Why Were Old Video Games So Pixelated?

I get all my news online now, but I grew up with TV news and my father’s daily copy of the Washington Post, so I can appreciate how changes in the medium have changed journalism.

Likewise, I was a kid in the 80s and an avid gamer through the 90s. On the rare occasions when I play a game now, I often stop to wonder at the amazing graphics, even in casual platformer games. When I teach interactive fiction, I do go over why the blocky graphics of the 80s weren’t all that enticing to gamers who wanted immersive stories, and why text-only games had a certain draw. For today’s young people who grew up with Pixar and photorealistic movie CGI, the technological limitations of computers in the 1980s would be historical context they’ll need to learn. This essay by Benj Edwards does a great job on the topic.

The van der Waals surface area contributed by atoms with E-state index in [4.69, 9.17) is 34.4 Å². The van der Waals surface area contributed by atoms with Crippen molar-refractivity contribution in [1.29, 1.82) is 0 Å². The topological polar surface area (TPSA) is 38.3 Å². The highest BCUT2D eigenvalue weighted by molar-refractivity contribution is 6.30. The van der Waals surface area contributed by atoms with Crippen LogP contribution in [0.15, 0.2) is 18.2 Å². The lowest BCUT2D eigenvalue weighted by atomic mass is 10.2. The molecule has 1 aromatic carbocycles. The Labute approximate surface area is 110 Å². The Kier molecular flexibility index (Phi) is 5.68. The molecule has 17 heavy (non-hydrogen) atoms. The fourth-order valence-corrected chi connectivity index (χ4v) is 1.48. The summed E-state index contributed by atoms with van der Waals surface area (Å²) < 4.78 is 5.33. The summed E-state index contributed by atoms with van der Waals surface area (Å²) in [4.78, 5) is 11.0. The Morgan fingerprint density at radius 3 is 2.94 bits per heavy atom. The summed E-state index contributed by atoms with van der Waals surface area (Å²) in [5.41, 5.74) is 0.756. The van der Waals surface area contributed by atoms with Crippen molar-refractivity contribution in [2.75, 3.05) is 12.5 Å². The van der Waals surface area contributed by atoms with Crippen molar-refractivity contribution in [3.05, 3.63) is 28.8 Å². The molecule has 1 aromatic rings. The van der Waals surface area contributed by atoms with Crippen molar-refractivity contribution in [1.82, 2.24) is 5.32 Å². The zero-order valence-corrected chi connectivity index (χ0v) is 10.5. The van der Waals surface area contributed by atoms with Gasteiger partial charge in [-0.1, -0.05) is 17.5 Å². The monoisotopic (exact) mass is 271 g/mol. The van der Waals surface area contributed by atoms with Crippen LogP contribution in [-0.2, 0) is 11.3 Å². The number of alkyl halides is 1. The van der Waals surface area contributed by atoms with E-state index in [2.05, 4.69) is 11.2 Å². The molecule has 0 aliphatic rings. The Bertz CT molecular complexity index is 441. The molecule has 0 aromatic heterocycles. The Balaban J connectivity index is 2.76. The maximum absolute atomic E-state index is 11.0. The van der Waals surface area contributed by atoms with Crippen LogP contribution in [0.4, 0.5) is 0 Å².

The Short Answer: Resolution Was Limited by Cost and Available Technology

The pixelated artwork in older video games—where the display resolution is low enough that the pixels are obvious and blocky—was largely the result of low-resolution television sets and the high cost of memory chips and digital logic at the time those games were created relative to today.

While it was possible to create an HD-resolution digital still image by the late 1970s, the technology to animate it in real-time did not exist until much later. Such technology was far too expensive to put into a mass-produced entertainment product that consumers could afford until the mid-2000s. — How-To Geek

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